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Ubuntu

Canonical and IBM Leftovers

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Red Hat
Server
Security
Ubuntu
  • What’s new in Security for Ubuntu 22.04 LTS?

    Canonical Ubuntu 22.04 LTS is the latest long term support release of Ubuntu, one of the world’s most popular Linux distributions. As a Long Term Support release, Ubuntu 22.04 LTS will be supported for 10 years, receiving both extended security updates and kernel livepatching via an Ubuntu Advantage subscription (which is free for personal use). This continues the benchmark of Ubuntu LTS releases serving as the most secure foundation on which to both develop and deploy Linux applications and services. In this blog post, we take a look at the various security features and enhancements that have gone into this new release since the Ubuntu 20.04 LTS release. For a more detailed examination of some of these features, be sure to check out the previous articles in this series which cover the improvements delivered across each interim release of Ubuntu in the past 2 years between 20.04 LTS and 22.04 LTS.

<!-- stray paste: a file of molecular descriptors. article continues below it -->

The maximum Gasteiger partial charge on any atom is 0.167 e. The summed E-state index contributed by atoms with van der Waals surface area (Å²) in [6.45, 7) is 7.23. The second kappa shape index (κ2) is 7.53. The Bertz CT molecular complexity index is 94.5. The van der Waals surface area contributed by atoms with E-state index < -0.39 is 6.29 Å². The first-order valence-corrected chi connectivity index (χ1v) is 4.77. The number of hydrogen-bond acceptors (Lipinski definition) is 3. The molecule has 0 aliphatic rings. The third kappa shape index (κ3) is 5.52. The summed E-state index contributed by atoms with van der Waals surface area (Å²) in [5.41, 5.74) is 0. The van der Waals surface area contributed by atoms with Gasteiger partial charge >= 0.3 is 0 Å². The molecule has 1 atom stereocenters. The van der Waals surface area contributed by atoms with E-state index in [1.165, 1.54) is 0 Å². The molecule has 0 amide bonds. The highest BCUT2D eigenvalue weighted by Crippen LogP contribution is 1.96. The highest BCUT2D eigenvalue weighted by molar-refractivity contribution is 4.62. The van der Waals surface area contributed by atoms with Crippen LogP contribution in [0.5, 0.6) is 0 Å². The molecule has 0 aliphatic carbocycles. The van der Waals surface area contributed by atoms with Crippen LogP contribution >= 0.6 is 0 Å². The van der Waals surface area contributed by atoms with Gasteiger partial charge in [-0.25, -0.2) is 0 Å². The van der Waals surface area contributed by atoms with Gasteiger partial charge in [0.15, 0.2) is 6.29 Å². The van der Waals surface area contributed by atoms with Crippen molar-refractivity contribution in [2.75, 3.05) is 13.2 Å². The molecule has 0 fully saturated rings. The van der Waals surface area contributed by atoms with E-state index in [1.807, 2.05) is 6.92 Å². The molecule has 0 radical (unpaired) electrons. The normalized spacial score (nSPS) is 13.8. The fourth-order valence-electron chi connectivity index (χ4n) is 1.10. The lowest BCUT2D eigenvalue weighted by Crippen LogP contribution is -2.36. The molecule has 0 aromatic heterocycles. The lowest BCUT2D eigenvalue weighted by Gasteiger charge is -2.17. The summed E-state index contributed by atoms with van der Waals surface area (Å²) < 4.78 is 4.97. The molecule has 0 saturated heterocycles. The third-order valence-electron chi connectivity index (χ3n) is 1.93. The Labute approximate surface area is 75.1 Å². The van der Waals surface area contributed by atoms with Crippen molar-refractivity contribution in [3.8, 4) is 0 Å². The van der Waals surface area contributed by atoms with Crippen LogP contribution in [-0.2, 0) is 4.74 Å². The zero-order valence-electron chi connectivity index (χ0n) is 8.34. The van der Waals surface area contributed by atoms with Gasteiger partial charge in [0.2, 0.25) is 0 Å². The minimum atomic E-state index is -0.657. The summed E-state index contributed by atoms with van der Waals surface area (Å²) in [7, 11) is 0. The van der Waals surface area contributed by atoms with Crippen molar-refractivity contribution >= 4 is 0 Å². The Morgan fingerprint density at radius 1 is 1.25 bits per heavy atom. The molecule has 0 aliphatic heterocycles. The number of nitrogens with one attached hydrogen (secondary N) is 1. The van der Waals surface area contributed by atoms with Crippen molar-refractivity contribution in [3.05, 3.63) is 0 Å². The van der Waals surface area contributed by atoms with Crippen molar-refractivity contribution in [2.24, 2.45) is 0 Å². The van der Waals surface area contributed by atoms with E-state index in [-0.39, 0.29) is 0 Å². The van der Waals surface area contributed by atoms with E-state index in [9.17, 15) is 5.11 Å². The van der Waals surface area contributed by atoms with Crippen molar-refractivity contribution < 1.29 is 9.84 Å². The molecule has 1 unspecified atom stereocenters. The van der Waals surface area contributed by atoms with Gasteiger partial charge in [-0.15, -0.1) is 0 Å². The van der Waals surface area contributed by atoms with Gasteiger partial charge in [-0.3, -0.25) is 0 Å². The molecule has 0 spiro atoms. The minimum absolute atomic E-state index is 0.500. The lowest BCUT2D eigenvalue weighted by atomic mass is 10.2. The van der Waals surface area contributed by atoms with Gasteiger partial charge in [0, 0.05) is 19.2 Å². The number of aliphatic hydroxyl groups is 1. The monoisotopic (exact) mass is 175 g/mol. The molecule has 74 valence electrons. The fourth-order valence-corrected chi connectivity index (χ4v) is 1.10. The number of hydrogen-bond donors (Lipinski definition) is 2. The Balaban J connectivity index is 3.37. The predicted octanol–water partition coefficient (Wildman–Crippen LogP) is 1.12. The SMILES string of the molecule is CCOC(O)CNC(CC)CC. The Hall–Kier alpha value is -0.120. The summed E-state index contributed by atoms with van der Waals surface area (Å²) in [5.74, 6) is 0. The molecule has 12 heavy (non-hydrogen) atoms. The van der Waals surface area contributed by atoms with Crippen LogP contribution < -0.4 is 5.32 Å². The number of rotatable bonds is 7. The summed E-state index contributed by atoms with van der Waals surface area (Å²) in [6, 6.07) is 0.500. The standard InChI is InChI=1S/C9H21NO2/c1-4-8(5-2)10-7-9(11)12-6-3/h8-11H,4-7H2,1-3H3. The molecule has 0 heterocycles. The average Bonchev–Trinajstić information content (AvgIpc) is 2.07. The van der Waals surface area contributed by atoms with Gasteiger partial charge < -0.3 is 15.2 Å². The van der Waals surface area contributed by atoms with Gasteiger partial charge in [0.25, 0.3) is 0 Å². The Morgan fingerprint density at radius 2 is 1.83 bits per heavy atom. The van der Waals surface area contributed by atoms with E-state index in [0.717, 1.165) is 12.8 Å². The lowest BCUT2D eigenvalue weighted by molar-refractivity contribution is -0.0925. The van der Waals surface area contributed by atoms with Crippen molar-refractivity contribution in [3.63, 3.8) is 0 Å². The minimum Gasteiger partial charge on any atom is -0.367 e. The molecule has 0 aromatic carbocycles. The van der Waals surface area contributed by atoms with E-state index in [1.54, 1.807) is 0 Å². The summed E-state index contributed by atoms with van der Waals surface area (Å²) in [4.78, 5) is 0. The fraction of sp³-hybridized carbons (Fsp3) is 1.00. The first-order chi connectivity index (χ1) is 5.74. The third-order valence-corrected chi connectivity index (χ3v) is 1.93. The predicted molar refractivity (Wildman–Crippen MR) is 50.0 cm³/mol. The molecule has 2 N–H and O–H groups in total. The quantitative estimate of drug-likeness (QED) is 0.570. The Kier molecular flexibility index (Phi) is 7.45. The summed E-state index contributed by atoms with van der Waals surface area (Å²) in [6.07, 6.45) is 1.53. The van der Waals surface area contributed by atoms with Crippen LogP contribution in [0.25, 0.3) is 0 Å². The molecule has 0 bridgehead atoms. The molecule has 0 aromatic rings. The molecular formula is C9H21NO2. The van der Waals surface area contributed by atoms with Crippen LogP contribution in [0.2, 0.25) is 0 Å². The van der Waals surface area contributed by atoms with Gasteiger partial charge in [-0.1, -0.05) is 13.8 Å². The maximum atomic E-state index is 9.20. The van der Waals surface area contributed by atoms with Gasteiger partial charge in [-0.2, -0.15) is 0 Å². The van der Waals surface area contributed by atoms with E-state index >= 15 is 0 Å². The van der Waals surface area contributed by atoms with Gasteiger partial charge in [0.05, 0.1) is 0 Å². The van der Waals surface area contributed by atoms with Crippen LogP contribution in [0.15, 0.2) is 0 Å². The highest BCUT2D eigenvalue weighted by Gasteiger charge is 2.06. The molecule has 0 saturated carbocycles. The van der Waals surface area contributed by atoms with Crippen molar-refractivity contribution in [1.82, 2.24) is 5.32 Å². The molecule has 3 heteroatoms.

• We Still Want IBM i On The Impending Power E1050

    In March last year, as Big Blue was finishing up the development of the Power10 family of Power Systems machines, we wrote an essay explaining that we wanted IBM i to be a first-class operating system citizen on the four-socket Power E1050 machine, which we finally expect to see launch on July 12 if the rumors are correct.

  • Big Blue Tweaks IBM i Pricing Ahead Of Subscription Model

    Back in May, Big Blue said that it was going to be simplifying the IBM i stack ahead of a move to subscription pricing for systems software as well as hardware that runs it. To do that means zeroing out prices for a slew of things that had price tags on them formerly.

  • Guru: The Finer Points of Exit Points